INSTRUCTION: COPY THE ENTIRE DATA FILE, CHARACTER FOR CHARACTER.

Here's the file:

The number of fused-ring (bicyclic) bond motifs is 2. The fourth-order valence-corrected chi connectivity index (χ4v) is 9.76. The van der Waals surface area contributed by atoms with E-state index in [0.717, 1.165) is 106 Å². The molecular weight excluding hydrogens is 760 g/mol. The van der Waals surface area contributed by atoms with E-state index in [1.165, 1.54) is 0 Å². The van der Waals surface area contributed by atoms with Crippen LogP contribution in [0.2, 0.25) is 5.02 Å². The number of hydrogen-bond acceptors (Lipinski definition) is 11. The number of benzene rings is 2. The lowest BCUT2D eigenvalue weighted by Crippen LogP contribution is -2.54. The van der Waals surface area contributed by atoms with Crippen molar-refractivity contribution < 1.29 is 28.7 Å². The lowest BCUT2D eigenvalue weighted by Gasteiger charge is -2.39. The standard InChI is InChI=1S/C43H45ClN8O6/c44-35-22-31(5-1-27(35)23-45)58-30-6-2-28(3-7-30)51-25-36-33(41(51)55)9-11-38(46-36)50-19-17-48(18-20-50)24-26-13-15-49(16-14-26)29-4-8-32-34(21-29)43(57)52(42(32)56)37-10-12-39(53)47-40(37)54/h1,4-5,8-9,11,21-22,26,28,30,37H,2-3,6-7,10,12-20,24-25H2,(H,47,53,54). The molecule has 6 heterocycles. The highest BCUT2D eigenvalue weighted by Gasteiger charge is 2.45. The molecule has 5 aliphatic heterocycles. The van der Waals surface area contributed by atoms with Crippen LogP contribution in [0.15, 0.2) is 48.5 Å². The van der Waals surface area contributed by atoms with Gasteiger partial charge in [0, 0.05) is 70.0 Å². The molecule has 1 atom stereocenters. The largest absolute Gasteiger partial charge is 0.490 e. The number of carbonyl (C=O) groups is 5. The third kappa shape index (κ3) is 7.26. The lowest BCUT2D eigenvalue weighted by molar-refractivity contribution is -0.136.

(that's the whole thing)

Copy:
The number of fused-ring (bicyclic) bond motifs is 2. The fourth-order valence-corrected chi connectivity index (χ4v) is 9.76. The van der Waals surface area contributed by atoms with E-state index in [0.717, 1.165) is 106 Å². The molecular weight excluding hydrogens is 760 g/mol. The van der Waals surface area contributed by atoms with E-state index in [1.165, 1.54) is 0 Å². The van der Waals surface area contributed by atoms with Crippen LogP contribution in [0.2, 0.25) is 5.02 Å². The number of hydrogen-bond acceptors (Lipinski definition) is 11. The number of benzene rings is 2. The lowest BCUT2D eigenvalue weighted by Crippen LogP contribution is -2.54. The van der Waals surface area contributed by atoms with Crippen molar-refractivity contribution < 1.29 is 28.7 Å². The lowest BCUT2D eigenvalue weighted by Gasteiger charge is -2.39. The standard InChI is InChI=1S/C43H45ClN8O6/c44-35-22-31(5-1-27(35)23-45)58-30-6-2-28(3-7-30)51-25-36-33(41(51)55)9-11-38(46-36)50-19-17-48(18-20-50)24-26-13-15-49(16-14-26)29-4-8-32-34(21-29)43(57)52(42(32)56)37-10-12-39(53)47-40(37)54/h1,4-5,8-9,11,21-22,26,28,30,37H,2-3,6-7,10,12-20,24-25H2,(H,47,53,54). The molecule has 6 heterocycles. The highest BCUT2D eigenvalue weighted by Gasteiger charge is 2.45. The molecule has 5 aliphatic heterocycles. The van der Waals surface area contributed by atoms with Crippen LogP contribution in [0.15, 0.2) is 48.5 Å². The van der Waals surface area contributed by atoms with Gasteiger partial charge in [0, 0.05) is 70.0 Å². The molecule has 1 atom stereocenters. The largest absolute Gasteiger partial charge is 0.490 e. The number of carbonyl (C=O) groups is 5. The third kappa shape index (κ3) is 7.26. The lowest BCUT2D eigenvalue weighted by molar-refractivity contribution is -0.136.